Prepaid cards gain traction in Canada
Prepaid cards, which have been a big hit in the U.S., have traditionally been less popular in Canada. But as people are seeing the benefits of prepaid cards, the Canadian market is growing. As with any financial product, the cards come with some risks, but it seems that, for many, they are outweighed by the benefits
Four out of five of Canada's major banks have a prepaid card in their repertoire: Bank of Montreal, Scotiabank, CIBC and Royal Bank of Canada (RBC). All but one of them -- CIBC -- along with American Express and MasterCard belong to the Canadian Prepaid Providers Organization (CPPO). The CPPO is a non-profit created to raise awareness and educate businesses and consumers on the potential of open loop prepaid cards; that is, reloadable cards with no maximum limit.
Prepaid cards thrive in the U.S., whose ranks of unbanked and underbanked people are nearly double the size of Canada's whole population. Underbanked is defined as lacking a full range of basic financial services. According to 2014 figures from the Federal Deposit Insurance Corporation (FDIC), about 16.7 million U.S. adults are unbanked, and 50.9 million are underbanked, totalling 67.6 million people.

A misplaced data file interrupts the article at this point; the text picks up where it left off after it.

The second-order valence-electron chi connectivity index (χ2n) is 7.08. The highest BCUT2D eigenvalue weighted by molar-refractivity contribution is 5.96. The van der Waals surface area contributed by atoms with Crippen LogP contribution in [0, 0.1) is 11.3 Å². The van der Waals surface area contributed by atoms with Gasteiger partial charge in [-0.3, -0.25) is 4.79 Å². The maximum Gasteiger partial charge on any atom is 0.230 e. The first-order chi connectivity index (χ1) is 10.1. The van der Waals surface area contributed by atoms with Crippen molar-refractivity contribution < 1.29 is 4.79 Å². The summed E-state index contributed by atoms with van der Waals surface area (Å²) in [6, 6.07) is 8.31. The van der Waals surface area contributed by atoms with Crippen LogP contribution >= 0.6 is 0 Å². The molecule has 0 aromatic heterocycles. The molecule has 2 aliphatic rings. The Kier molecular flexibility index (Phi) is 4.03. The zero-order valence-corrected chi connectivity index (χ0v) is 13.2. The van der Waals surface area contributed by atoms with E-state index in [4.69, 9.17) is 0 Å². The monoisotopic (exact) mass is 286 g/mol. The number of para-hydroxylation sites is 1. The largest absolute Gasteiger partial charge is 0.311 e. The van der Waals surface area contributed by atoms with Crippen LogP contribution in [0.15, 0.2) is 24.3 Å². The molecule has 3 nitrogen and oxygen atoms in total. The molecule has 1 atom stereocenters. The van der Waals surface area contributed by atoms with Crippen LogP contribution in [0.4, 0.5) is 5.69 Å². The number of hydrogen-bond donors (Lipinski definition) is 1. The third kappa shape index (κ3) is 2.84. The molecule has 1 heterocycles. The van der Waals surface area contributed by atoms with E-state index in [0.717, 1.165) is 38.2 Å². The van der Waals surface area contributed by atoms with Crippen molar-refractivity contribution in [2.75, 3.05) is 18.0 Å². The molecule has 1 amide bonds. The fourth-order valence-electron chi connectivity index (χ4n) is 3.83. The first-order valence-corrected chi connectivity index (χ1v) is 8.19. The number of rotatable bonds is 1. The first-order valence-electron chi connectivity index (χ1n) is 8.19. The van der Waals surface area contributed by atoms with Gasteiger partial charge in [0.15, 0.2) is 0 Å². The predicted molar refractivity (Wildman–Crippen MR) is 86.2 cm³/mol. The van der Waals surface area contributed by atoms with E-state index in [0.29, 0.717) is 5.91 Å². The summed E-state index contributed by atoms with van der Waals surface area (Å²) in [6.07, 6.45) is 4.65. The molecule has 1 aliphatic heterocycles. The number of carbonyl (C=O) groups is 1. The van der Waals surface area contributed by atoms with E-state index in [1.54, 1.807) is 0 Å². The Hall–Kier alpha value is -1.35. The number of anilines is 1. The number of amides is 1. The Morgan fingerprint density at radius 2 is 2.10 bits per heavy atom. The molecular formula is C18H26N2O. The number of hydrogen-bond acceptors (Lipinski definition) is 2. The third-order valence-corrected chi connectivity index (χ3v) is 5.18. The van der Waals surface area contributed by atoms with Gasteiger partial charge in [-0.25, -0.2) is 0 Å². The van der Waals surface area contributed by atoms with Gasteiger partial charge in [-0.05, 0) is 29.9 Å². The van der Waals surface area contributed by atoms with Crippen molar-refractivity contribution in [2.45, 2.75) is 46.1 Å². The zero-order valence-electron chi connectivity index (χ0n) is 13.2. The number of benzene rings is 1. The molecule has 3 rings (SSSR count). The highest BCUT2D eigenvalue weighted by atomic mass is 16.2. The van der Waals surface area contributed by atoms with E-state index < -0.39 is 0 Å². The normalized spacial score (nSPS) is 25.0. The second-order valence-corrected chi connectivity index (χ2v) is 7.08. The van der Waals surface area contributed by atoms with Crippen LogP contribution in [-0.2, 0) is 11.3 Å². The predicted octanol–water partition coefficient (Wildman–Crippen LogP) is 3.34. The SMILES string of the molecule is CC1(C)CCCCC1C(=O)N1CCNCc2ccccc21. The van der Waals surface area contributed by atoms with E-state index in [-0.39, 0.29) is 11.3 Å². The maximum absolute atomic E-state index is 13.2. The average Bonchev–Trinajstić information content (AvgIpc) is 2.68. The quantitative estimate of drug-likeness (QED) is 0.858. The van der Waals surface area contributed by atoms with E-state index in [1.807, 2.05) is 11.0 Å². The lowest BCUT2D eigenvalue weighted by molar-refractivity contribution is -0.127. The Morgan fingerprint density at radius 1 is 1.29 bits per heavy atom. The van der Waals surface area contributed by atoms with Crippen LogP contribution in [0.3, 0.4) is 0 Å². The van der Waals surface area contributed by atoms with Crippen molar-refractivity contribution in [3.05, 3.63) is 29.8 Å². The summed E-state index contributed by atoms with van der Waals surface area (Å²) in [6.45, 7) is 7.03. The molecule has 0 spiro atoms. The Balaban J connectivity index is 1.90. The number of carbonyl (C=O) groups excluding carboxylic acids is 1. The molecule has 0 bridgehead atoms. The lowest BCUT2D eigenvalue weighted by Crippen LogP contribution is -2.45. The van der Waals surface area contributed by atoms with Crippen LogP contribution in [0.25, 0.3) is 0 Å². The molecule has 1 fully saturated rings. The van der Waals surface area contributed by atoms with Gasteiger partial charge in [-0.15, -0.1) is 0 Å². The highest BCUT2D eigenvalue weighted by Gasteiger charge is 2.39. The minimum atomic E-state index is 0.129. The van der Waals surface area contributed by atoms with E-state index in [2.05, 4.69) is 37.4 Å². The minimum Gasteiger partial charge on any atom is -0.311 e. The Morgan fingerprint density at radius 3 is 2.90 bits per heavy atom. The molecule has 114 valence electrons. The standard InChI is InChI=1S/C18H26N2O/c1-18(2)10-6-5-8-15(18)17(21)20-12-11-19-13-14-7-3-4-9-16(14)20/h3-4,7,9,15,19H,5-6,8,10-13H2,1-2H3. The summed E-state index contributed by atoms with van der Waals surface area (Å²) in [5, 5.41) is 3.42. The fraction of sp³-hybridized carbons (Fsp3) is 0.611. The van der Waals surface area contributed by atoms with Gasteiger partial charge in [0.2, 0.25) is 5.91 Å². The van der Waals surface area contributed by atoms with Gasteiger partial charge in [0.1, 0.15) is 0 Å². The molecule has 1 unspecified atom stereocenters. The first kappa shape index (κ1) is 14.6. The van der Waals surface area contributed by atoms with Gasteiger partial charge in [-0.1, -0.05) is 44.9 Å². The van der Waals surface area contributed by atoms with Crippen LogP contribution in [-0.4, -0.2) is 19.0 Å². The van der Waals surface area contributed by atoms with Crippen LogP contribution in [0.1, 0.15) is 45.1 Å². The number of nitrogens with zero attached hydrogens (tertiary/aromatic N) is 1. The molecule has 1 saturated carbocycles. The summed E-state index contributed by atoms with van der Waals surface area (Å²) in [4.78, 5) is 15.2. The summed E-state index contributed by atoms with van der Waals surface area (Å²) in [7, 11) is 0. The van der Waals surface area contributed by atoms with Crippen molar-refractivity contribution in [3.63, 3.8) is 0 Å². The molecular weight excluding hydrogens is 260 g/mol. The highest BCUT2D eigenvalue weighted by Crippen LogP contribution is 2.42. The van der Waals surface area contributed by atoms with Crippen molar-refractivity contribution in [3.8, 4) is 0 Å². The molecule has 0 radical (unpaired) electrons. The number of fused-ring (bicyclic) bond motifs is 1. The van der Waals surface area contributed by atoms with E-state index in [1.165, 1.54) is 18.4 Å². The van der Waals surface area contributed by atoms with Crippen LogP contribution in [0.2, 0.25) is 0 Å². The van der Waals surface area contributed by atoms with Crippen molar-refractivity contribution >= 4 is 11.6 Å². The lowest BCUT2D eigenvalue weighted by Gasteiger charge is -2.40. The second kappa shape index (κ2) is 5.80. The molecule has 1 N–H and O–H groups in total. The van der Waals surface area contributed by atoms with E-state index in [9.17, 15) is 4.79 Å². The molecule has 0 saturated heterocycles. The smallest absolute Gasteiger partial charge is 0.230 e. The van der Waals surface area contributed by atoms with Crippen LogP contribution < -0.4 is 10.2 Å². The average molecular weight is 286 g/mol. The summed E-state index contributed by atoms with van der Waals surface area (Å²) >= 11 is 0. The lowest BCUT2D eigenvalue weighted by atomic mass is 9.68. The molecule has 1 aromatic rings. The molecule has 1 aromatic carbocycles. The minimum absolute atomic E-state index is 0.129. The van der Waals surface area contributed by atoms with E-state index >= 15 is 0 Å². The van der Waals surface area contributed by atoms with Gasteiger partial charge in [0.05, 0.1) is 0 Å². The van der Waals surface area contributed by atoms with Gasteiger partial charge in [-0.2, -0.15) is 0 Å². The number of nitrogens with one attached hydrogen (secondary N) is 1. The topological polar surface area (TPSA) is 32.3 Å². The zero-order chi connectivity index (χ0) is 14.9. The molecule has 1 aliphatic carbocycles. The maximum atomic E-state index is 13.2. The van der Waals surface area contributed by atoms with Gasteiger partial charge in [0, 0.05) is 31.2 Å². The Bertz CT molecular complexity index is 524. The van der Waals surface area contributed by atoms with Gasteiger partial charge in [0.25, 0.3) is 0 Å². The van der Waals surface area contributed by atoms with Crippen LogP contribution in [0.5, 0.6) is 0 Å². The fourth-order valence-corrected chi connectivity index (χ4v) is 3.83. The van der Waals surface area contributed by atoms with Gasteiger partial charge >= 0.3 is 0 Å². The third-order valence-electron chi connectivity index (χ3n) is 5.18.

Many of the unbanked or underbanked in the U.S. lack basic chequing accounts because they do not live near bank branches, do not trust traditional financial institutions or are not courted by banks, which prefer to sign up customers who can pay for more expensive services. So, Americans store money on prepaid cards in addition to, or instead of, a bank account.
In Canada, if you have proper identification, a bank must give you a bank account, says David Eason, chairman of the CPPO and Berkeley Payment Solutions -- an organization that sets up Visa prepaid cards for corporations. But the abundant use of prepaid cards in the States has exposed Canadian banks to its many different uses.
draws in consumers
Consumers are interested in prepaid cards because they offer many features and benefits, says Brian McCabe, vice-president of core deposits and payments at Scotiabank. For instance, with prepaid cards, you can put a tighter control on spending. The money is already loaded onto the card, so there is no fear of spending more than what you have.
"What we are seeing is people with a fixed amount for discretionary income," says McCabe. They're taking that amount and their putting it on their prepaid card and that's their spending money, so it's a great way to budget."
Other popular uses include parents using the cards to send money to children away at college or university, people using them as a more secure way to carry money when travelling, and companies giving them as rewards to customers and employees. Provincial governments also are managing their disbursement amounts by giving them out on prepaid cards instead of cheques. All forecasts say the prepaid market is only going to grow from here.
Though one major concern is the fees associated with prepaid cards, McCabe says the fees on Scotiabank's prepaid cards won't break the bank.